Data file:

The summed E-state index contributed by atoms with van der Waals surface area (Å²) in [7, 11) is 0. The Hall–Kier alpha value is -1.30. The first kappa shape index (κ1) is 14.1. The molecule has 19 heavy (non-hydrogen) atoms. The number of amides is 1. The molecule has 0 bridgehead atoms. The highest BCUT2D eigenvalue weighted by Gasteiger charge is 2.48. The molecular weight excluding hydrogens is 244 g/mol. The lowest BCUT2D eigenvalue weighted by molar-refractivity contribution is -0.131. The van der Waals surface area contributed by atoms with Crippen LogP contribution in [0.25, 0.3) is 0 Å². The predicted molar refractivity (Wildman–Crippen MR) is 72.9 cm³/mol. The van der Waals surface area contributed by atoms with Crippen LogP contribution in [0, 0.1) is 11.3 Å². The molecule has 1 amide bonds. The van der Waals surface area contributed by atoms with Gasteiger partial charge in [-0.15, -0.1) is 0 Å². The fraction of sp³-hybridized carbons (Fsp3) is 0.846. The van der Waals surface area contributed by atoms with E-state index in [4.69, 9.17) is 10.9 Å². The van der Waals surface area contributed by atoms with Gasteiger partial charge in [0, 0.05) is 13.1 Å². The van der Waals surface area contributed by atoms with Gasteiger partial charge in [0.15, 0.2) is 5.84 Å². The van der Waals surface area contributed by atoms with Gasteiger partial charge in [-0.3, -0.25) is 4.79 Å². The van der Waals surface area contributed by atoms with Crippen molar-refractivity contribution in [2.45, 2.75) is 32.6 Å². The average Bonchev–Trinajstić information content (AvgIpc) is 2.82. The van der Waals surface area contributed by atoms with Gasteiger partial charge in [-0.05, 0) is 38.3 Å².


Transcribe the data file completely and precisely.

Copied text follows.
The summed E-state index contributed by atoms with van der Waals surface area (Å²) in [7, 11) is 0. The Hall–Kier alpha value is -1.30. The first kappa shape index (κ1) is 14.1. The molecule has 19 heavy (non-hydrogen) atoms. The number of amides is 1. The molecule has 0 bridgehead atoms. The highest BCUT2D eigenvalue weighted by Gasteiger charge is 2.48. The molecular weight excluding hydrogens is 244 g/mol. The lowest BCUT2D eigenvalue weighted by molar-refractivity contribution is -0.131. The van der Waals surface area contributed by atoms with Crippen LogP contribution in [0.25, 0.3) is 0 Å². The predicted molar refractivity (Wildman–Crippen MR) is 72.9 cm³/mol. The van der Waals surface area contributed by atoms with Crippen LogP contribution in [0, 0.1) is 11.3 Å². The molecule has 1 amide bonds. The van der Waals surface area contributed by atoms with Gasteiger partial charge in [-0.15, -0.1) is 0 Å². The fraction of sp³-hybridized carbons (Fsp3) is 0.846. The van der Waals surface area contributed by atoms with E-state index in [4.69, 9.17) is 10.9 Å². The van der Waals surface area contributed by atoms with Gasteiger partial charge in [0, 0.05) is 13.1 Å². The van der Waals surface area contributed by atoms with Gasteiger partial charge in [0.15, 0.2) is 5.84 Å². The van der Waals surface area contributed by atoms with Gasteiger partial charge in [-0.3, -0.25) is 4.79 Å². The van der Waals surface area contributed by atoms with Crippen molar-refractivity contribution in [2.45, 2.75) is 32.6 Å². The average Bonchev–Trinajstić information content (AvgIpc) is 2.82. The van der Waals surface area contributed by atoms with Gasteiger partial charge in [-0.05, 0) is 38.3 Å².